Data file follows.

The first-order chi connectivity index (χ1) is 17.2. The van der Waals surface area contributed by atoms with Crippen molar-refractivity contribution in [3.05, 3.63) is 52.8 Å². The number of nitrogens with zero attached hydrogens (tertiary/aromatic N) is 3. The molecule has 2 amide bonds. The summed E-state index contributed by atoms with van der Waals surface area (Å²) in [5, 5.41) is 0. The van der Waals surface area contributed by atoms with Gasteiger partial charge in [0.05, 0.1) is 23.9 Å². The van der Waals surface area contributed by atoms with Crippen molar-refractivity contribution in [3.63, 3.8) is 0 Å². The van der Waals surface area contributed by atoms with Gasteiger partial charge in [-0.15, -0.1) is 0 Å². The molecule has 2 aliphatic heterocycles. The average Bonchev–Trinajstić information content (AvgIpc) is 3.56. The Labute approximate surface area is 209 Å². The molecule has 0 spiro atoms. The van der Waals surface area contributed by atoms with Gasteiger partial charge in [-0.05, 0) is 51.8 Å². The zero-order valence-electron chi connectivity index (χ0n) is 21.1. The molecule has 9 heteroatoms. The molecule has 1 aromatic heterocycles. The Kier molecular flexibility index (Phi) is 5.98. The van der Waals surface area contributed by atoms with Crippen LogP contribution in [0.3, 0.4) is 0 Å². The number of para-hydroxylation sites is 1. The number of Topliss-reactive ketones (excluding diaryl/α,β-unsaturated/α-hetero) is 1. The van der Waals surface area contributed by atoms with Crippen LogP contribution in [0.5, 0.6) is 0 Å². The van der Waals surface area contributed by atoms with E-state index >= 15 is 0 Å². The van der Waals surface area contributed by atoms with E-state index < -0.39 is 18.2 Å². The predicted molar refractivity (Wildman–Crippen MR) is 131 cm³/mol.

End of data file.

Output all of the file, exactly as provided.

The first-order chi connectivity index (χ1) is 17.2. The van der Waals surface area contributed by atoms with Crippen molar-refractivity contribution in [3.05, 3.63) is 52.8 Å². The number of nitrogens with zero attached hydrogens (tertiary/aromatic N) is 3. The molecule has 2 amide bonds. The summed E-state index contributed by atoms with van der Waals surface area (Å²) in [5, 5.41) is 0. The van der Waals surface area contributed by atoms with Gasteiger partial charge in [0.05, 0.1) is 23.9 Å². The van der Waals surface area contributed by atoms with Crippen molar-refractivity contribution in [3.63, 3.8) is 0 Å². The van der Waals surface area contributed by atoms with Gasteiger partial charge in [-0.15, -0.1) is 0 Å². The molecule has 2 aliphatic heterocycles. The average Bonchev–Trinajstić information content (AvgIpc) is 3.56. The Labute approximate surface area is 209 Å². The molecule has 0 spiro atoms. The van der Waals surface area contributed by atoms with Gasteiger partial charge in [-0.05, 0) is 51.8 Å². The zero-order valence-electron chi connectivity index (χ0n) is 21.1. The molecule has 9 heteroatoms. The molecule has 1 aromatic heterocycles. The Kier molecular flexibility index (Phi) is 5.98. The van der Waals surface area contributed by atoms with Crippen LogP contribution in [0.3, 0.4) is 0 Å². The number of para-hydroxylation sites is 1. The number of Topliss-reactive ketones (excluding diaryl/α,β-unsaturated/α-hetero) is 1. The van der Waals surface area contributed by atoms with Crippen LogP contribution in [0.5, 0.6) is 0 Å². The van der Waals surface area contributed by atoms with E-state index >= 15 is 0 Å². The van der Waals surface area contributed by atoms with E-state index < -0.39 is 18.2 Å². The predicted molar refractivity (Wildman–Crippen MR) is 131 cm³/mol.